2.) I think on the whole gardeners, grand or humble, are pretty generous people. I've always found them willing to share, to give you bits of things, cuttings or seed or to explain how to look after something.

3.) I love hardy perennials. I love that my garden in Spring is fairly low level, lots of bulbs and things granted, and then in May it just explodes into a fountain of massive foliage and plants, globe thistles, cardoon, crambe cordifolia etc.

4.) In the winter I like to curl up and salivate over seed catalogues, and I also like plant society seed exchanges as often you get really unusual things that you can't readily buy or source.

5.) I think I'm quite green fingered, especially with cuttings, I seem to be able to stick most things in soil and they will grow for me.

6.) I'm not ruthless enough, I let too many things grow in my garden, so it's always a bit on the wild side.

7.) If you can bring the birds into your garden, they reward you with lots of things, their beauty, their ability to eat up pests, black fly especially, and freebie plants. I have a lovely rosa glauca thanks to them. And I suspect they brought me the wild orchid. I've also clipped a hawthorn they brought into a standard with a lollipop top. And have a bit of water as birds love it, as do toads and frogs. I just have two old stone troughs, but the birds love to bathe in them and it is a joy to watch something like a wren bring her young to drink/bathe or a pair of collared doves come down at dusk to freshen up before bed. (If anyone knows where I could get an old galvinised water tank please tell me, as I'd love to use one to make a bigger raised pond.)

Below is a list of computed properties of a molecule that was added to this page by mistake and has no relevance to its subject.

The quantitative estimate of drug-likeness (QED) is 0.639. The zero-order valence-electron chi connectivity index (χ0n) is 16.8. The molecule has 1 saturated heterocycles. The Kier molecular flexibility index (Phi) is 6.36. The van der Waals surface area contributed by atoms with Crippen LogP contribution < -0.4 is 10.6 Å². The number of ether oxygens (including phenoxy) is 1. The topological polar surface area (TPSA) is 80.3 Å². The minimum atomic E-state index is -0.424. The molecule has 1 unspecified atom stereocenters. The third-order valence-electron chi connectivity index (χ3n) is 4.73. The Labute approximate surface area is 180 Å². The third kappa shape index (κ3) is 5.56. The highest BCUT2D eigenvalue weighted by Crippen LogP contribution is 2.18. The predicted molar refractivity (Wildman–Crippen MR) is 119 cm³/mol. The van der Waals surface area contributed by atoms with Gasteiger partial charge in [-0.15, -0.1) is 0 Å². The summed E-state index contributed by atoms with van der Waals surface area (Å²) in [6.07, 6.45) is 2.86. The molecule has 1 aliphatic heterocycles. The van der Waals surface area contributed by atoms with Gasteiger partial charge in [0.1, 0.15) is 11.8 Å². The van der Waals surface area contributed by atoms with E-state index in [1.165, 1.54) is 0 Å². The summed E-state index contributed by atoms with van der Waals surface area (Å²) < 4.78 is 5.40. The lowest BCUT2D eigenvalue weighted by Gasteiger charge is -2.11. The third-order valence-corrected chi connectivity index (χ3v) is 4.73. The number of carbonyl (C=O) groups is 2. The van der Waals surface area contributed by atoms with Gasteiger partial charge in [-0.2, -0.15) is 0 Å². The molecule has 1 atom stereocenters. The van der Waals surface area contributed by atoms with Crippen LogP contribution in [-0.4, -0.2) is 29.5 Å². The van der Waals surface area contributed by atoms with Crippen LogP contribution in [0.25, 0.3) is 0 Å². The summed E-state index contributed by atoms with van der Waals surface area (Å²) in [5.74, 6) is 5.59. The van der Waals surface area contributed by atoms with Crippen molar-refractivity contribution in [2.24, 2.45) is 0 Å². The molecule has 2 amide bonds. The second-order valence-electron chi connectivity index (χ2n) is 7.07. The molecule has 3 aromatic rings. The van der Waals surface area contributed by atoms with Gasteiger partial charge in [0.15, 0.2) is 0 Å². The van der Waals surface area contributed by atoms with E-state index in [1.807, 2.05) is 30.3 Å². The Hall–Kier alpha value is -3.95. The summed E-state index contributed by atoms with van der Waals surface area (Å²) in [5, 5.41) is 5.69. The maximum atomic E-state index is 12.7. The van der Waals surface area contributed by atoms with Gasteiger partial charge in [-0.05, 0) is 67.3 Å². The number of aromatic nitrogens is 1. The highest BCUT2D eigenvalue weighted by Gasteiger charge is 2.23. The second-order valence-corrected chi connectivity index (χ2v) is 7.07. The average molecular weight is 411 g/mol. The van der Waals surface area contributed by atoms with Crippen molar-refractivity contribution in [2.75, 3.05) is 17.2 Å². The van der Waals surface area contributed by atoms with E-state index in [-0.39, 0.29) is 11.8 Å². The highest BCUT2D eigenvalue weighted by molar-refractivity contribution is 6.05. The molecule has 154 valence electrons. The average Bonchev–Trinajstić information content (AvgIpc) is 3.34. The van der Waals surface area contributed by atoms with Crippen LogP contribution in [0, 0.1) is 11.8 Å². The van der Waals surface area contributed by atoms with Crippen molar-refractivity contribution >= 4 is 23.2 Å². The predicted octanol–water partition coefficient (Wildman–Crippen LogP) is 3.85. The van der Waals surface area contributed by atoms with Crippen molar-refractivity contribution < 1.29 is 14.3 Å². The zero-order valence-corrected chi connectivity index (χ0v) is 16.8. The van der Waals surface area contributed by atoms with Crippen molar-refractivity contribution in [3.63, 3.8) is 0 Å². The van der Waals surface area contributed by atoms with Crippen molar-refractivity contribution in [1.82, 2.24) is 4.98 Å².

So that's it. But also never kid yourself you are in control of your garden. It's merely on loan to you, and it will carry on regardless without you. Oh and plant trees, ones appropriate to your space. And have some fruit of some kind, there's nothing better than picking your own plums while still in your pyjamas.

Wednesday, August 01, 2007

This silhouette is based on the photograph that inspired this short poem

Short lived

It’s a scruffy wee tree
atop a lumpen bit of hill.
April found it leafless,
July confirmed it lifeless,
but from within this scribble
of may tiny breasts, caged
in thorn, offer songs to the day.

Jeanette Winterson

She is a wonderful writer, and her website is really good too, including a great collection of poets and poems she likes and admires. If you have the time it's worth a look.